One year ago today NSTAR installed a commercial meter here at my request so I could track energy delivered to my house and energy exported to the grid, in addition to knowing what the overall net energy was. When the meter was installed, it read 000,000 kWh. On a meter without a grid-tied power source, this number would only go up. Here, it can go either way, depending on whether we use more than the PV system produces, or not.
After one year, the meter reads 97,409. Either we've used a hell of a lot of energy, or we've sent more energy to the grid than was consumed on site. I think it's the latter. The PV system didn't go operational until the afternoon of June 9th, so this net export of 2,591 kWh includes about two weeks where the energy flow was only incoming.
- 3,813 kWh consumed on site
- 2,752 kWh imported
- 5,343 kWh generated and exported
- 6,403 kWh generated
- 1,060 kWh generated and consumed on site
This year's usage can be compared with program benchmarks such as Passivehouse (PH) and Thousand Home Challenge. My allotment of site energy usage according to the Thousand Home Challenge (see post Finding the Right Target, Part 2) is 5,375 kWh, so we used 71% of our allotment. Of course, it has been a very warm winter, so it's not quite as rosy as that looks. But we've met the THC quite handily.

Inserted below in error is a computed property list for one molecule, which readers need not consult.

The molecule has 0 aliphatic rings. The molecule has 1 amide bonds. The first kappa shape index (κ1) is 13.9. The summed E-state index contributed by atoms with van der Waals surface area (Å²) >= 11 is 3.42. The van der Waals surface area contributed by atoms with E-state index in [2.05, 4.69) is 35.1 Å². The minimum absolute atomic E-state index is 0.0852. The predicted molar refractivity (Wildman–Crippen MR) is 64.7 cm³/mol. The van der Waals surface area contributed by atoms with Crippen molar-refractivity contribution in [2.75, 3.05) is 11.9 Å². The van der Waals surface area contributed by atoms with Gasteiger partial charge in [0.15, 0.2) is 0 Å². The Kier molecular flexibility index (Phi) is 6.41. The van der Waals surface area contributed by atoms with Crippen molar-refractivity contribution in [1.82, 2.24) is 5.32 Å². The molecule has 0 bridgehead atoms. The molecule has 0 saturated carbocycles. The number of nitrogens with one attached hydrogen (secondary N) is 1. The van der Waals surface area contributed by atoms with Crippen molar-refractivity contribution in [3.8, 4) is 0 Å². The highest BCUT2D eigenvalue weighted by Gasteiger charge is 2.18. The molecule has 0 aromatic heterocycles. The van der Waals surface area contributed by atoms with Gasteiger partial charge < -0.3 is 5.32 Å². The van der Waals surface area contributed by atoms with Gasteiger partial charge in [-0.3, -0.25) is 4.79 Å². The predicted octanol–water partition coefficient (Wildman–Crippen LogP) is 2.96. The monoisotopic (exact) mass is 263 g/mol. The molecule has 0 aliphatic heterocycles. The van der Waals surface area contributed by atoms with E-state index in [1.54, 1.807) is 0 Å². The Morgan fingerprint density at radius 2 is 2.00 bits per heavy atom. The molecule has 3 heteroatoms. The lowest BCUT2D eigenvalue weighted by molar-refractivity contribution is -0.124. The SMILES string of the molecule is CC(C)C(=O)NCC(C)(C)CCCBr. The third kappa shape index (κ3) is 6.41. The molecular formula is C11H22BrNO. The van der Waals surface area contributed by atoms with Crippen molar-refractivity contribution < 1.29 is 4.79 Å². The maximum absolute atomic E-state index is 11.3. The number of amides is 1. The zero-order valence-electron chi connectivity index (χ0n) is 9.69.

The most meaningful Passivehouse criterion is Primary Energy (PE, see post Primary Energy). Primary energy is the energy consumed to get the energy to the site as well as the site energy. For electrical grids it's about three times higher than the site energy (the Passivehouse software used 2.7 as the primary energy factor in Germany - various sources say it's over 3 here in the US). The PH PE criterion is in kWh per square meter of Treated Floor Area (TFA, following the German convention for calculating usable floor area). This house would have about 150 square meters of TFA. The criterion is 120 kWh/square meter of TFA, so the limit here would be 18,000 kWh/year of PE, or, using a PE factor of 3, 6,000 kWh of site energy usage. We managed to be comfortably below that limit this past year.
I have proposed an amendment to the PH standard for New England (see post New England PH amendment), where I propose that the PE limit be set according according to number of bedrooms rather than according to floor area. How did we do according to the amendment? A three bedroom house is permitted 13,600 kWh/year, a good bit lower than permitted under the standard as is. With a PE factor of 3, the site energy limit would be 4,533 kWh/year. We squeaked under with 3,813 kWh this past year, but a really cold year might yield a different result!